Community Contribution Guide
Here’s a video tutorial if you prefer that sort of thing!
If you want to add your own version of a coding challenge/tutorial/etc. to this repository, simply add a reference to your repository and/or working example to the corresponding collection file.
You may want to follow these simple steps:
1. Locate the file
Great! You decided to share your work with the world. To get started, locate the file corresponding to the coding challenge/tutorial/etc. you based your work on. You can find them inside the folders named
collection-name is one of the following:
To show your work to as many people as possible, don’t add your contributions to the streams-collection (even though this is technically possible) as they may navigate to the actual coding challenge/tutorial/etc. directly when searching for content.
If nobody has added the file you were looking for, feel free to add it yourself. Take a look at the Content Contribution Guide to learn how.
Tip: Easier Navigation
Use the video numbers given in the title (such as “Tutorial #1.2”) to navigate through subfolders.
2. Add your contribution
All right, you found your file! Adding a reference to your work is as simple as locating
contributions: in the YAML front matter (the text between the two
---) of the corresponding file. If it doesn’t exist yet, feel free to add it yourself.
Let’s say you’ve made your own version of the number guessing chatbot coding challenge and located the right file (which can be found at
_CodingChallenges/79-number-guessing-chatbot.md). It’s front matter could look like this:
--- title: "Number Guessing Chatbot" video_number: 79 date: 2017-10-13 video_id: zGe1m_bLOFk contributions: - title: "My awesome version of the number guessing chatbot" author: name: "Daniel Shiffman" url: "http://shiffman.net" url: "https://codingtrain.github.io/Rainbow-Code" source: "https://github.com/codingtrain/Rainbow-Code" ---
As you can see, someone already made a contribution to this challenge. You can add yours right away by simply copy-pasting this section after the last entry in
- title: "Your version's title (choose a nice one!)" author: name: "Your name (will be displayed on the page)" url: "A link to your homepage/codepen/... (where people can find more of your work)" url: "A link to your version running (preferably) in the browser" source: "The link to your repository or website containing your version's code"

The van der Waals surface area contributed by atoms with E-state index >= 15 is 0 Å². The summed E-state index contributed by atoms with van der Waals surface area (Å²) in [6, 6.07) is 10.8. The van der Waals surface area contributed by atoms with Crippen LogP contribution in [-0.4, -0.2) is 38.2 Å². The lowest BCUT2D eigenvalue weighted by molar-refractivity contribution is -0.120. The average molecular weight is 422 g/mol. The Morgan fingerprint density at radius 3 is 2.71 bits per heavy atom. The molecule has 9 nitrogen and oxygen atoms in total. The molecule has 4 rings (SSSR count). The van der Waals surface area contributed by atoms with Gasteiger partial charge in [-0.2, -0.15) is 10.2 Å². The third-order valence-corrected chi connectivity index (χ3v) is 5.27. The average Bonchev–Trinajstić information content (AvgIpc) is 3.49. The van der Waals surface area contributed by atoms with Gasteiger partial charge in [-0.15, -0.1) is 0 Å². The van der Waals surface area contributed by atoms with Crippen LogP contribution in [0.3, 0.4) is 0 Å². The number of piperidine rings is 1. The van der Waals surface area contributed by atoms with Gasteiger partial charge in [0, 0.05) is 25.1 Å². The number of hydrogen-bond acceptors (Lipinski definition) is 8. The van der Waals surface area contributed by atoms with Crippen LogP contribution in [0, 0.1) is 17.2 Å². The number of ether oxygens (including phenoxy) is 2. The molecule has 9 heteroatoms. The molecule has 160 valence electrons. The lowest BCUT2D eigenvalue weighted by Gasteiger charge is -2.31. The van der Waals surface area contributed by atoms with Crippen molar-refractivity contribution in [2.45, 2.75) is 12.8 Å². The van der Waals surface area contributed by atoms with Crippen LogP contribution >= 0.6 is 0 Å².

Lets say you’re contribution can’t be run in the browser and you have a youtube video showing what it does. Youtube video direct links won’t be accepted by the system, so you have to add the video id found in the end of the url as the
video_id. For example:
- title: "Your version's title (choose a nice one!)" author: name: "Your name (will be displayed on the page)" url: "A link to your homepage/codepen/... (where people can find more of your work)" video_id: "the video id to your youtube video" source: "The link to your repository or website containing your version's code"
You don’t have to specify all key-value pairs! Only
url are required! Also don’t forget to replace the default values 😉 !
Tip: Edit on GitHub
You don’t actually have to clone the repository to add your contribution. Simply use the edit button in the top right corner (shaped like a pen).
3. Create a Pull Request
The last step is creating a pull request for your changes. Just choose “Pull Request” to create one. Fill out the required information (title and description) and hit “Open”. Please try to include a link to a running demo (or video / gif / screen capture) in the pull request’s description. This makes it easy to quickly view the contribution and provide feedback! There is also a place in the pull request template to include your preferences about your contribution being shared on The Coding Train’s social media.
That’s it! You will be notified as soon as a contributor with write access to this repository has reviewed your changes.
Thanks for sharing your work with the world!